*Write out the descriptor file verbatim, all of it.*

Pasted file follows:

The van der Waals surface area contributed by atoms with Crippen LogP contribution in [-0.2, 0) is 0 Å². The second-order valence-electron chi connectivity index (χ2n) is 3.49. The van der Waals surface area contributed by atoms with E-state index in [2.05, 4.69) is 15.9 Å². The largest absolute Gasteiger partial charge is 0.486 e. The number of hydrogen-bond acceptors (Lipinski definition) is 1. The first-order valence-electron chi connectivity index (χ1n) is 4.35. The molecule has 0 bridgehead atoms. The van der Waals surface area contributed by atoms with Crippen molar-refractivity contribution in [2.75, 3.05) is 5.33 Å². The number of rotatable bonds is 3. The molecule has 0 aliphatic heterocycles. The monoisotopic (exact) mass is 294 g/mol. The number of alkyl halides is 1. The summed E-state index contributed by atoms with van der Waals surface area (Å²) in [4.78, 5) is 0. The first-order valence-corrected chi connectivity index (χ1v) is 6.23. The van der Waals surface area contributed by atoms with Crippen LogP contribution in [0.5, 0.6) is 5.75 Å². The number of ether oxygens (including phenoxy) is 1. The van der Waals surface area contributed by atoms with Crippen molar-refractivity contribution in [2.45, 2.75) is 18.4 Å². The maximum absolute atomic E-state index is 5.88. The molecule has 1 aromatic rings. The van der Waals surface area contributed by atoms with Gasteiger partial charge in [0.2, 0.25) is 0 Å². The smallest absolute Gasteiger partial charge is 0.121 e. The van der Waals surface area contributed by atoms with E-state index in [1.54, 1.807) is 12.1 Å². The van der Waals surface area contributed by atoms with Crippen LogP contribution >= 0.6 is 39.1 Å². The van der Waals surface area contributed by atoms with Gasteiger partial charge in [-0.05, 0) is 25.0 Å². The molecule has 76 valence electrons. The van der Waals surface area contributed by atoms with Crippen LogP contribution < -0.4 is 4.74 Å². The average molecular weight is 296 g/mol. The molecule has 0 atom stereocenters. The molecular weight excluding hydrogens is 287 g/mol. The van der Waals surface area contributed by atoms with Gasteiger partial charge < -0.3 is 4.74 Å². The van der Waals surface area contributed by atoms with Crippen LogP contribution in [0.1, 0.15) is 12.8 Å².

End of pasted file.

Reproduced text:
The van der Waals surface area contributed by atoms with Crippen LogP contribution in [-0.2, 0) is 0 Å². The second-order valence-electron chi connectivity index (χ2n) is 3.49. The van der Waals surface area contributed by atoms with E-state index in [2.05, 4.69) is 15.9 Å². The largest absolute Gasteiger partial charge is 0.486 e. The number of hydrogen-bond acceptors (Lipinski definition) is 1. The first-order valence-electron chi connectivity index (χ1n) is 4.35. The molecule has 0 bridgehead atoms. The van der Waals surface area contributed by atoms with Crippen molar-refractivity contribution in [2.75, 3.05) is 5.33 Å². The number of rotatable bonds is 3. The molecule has 0 aliphatic heterocycles. The monoisotopic (exact) mass is 294 g/mol. The number of alkyl halides is 1. The summed E-state index contributed by atoms with van der Waals surface area (Å²) in [4.78, 5) is 0. The first-order valence-corrected chi connectivity index (χ1v) is 6.23. The van der Waals surface area contributed by atoms with Crippen LogP contribution in [0.5, 0.6) is 5.75 Å². The number of ether oxygens (including phenoxy) is 1. The van der Waals surface area contributed by atoms with Crippen molar-refractivity contribution in [2.45, 2.75) is 18.4 Å². The maximum absolute atomic E-state index is 5.88. The molecule has 1 aromatic rings. The van der Waals surface area contributed by atoms with Gasteiger partial charge in [0.2, 0.25) is 0 Å². The smallest absolute Gasteiger partial charge is 0.121 e. The van der Waals surface area contributed by atoms with E-state index in [1.54, 1.807) is 12.1 Å². The van der Waals surface area contributed by atoms with Crippen LogP contribution >= 0.6 is 39.1 Å². The van der Waals surface area contributed by atoms with Gasteiger partial charge in [-0.05, 0) is 25.0 Å². The molecule has 76 valence electrons. The van der Waals surface area contributed by atoms with Crippen LogP contribution < -0.4 is 4.74 Å². The average molecular weight is 296 g/mol. The molecule has 0 atom stereocenters. The molecular weight excluding hydrogens is 287 g/mol. The van der Waals surface area contributed by atoms with Gasteiger partial charge < -0.3 is 4.74 Å². The van der Waals surface area contributed by atoms with Crippen LogP contribution in [0.1, 0.15) is 12.8 Å².